After the moderator questions, the candidates each answered one question from the audience. Then each candidate had an opportunity to ask another candidate a question.
By Sean Tubbs Charlottesville Tomorrow Tuesday, April 26, 2011
A member of the Socialist Party of Central Virginia has announced he will run as an independent candidate for Charlottesville City Council.
“I’m in this to win, and it’s a long shot, but I think I can do it,” said Brandon Collins in an interview Monday. “We live in a really messed up world and we’ve got to start changing things now or we’re pretty much doomed.”
Image courtesy of Brandon Collins
Collins, 37, is a lifelong resident of Charlottesville and a graduate of Charlottesville High School. He is a board member of the Charlottesville Center for Peace and Justice and a co-founder of the Cville Workers Action Network.
Collins is a musician who works at the Blue Moon Diner and as a caretaker of a person with cerebral palsy.
In recent weeks, Collins has appeared before the council to oppose the Meadow Creek Parkway, to call for dredging of the South Fork Rivanna Reservoir and to ask that the city distance itself from the emerging presence of the defense sector in the region.
“You can resist the war here in local government by taking a look at the massive amount of contractors we have here in Charlottesville, seeing what role the city plays with those folks, and eliminating that role altogether,” Collins said at the council’s April 18 meeting.
One way to do that, Collins said, would be to prevent defense contractors and the military from participating in city-sponsored job fairs.
Collins’ platform would double the amount of funding for affordable housing programs and expand full public transit service to Sundays and to add late night service.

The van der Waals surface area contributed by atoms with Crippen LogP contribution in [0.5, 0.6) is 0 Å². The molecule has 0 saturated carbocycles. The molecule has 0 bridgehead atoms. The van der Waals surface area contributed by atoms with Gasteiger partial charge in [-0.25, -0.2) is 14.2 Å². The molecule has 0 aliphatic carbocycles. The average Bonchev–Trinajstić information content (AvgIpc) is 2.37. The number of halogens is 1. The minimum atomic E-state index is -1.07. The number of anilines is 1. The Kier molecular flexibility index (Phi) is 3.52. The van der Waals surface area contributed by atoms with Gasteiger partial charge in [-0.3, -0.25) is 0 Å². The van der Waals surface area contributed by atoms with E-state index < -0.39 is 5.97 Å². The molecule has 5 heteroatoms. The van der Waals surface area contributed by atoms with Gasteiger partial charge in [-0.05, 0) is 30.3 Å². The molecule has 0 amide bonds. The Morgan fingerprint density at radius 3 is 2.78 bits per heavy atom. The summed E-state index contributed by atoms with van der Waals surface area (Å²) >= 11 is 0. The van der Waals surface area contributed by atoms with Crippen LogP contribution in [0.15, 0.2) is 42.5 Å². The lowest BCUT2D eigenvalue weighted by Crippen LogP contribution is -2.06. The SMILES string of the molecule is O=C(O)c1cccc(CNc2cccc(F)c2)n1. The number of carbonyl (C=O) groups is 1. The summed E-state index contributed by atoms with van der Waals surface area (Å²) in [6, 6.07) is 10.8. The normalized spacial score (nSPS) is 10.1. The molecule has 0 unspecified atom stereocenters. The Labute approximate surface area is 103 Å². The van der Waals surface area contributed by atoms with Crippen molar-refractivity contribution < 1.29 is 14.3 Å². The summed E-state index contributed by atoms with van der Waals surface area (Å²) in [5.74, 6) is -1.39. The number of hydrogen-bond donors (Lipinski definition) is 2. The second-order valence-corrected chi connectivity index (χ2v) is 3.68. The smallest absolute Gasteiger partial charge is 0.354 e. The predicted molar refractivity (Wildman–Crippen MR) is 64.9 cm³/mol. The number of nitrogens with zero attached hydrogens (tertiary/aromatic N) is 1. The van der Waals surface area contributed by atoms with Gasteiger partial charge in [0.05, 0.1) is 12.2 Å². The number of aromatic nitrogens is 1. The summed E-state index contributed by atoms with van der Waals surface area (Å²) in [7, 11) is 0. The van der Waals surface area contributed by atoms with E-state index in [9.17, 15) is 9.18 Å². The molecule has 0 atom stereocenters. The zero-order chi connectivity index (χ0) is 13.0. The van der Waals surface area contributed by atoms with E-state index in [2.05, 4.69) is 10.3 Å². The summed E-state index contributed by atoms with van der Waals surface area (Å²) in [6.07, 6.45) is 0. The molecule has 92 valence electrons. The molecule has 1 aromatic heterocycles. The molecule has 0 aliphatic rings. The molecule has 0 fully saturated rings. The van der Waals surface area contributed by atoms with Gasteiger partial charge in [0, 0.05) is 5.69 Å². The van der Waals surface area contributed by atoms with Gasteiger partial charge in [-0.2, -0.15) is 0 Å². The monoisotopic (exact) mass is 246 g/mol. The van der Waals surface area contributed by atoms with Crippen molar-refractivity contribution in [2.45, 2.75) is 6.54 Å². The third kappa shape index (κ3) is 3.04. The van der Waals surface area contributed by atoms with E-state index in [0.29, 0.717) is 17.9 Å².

But Collins said he was still considering how the city could raise more revenue to pay for his suggested programs.
“Raising taxes might harm the working class and poor folks,” Collins said. However, he said increasing tax rates for businesses would be an option.
Collins said he would like to pass a law requiring both public and private employers to pay a “living wage,” but acknowledged the General Assembly would need to give the city authority to do so.
“We can say we want a living wage for everyone in Charlottesville, but we can’t legally do that,” Collins said. He added that one possible suggestion would be to deny certain permits to companies that don’t offer a living wage.
Collins said he thinks Charlottesville is ready to elect a Socialist to its City Council, and that his party can’t grow until its ideas are on the table.
“There are plenty of progressives who support some of the things we talk about, and they may not be Socialists, but they’re willing to listen,” Collins said. “The Democratic Party might be scared of being labeled [Socialist], but for the most part progressive people and working-class voters are supportive.”
He said he is still collecting signatures and hopes to file his first paperwork with Charlottesville Registrar Sheri Iachetta by the end of the week.
No slaughterhouses operate in the county today and planning staff recommended changes, in part to satisfy the growing interest in the local food movement. The debate over slaughterhouses is also part of an ongoing review of the zoning ordinance to satisfy a directive from the Board of Supervisors to promote economic development.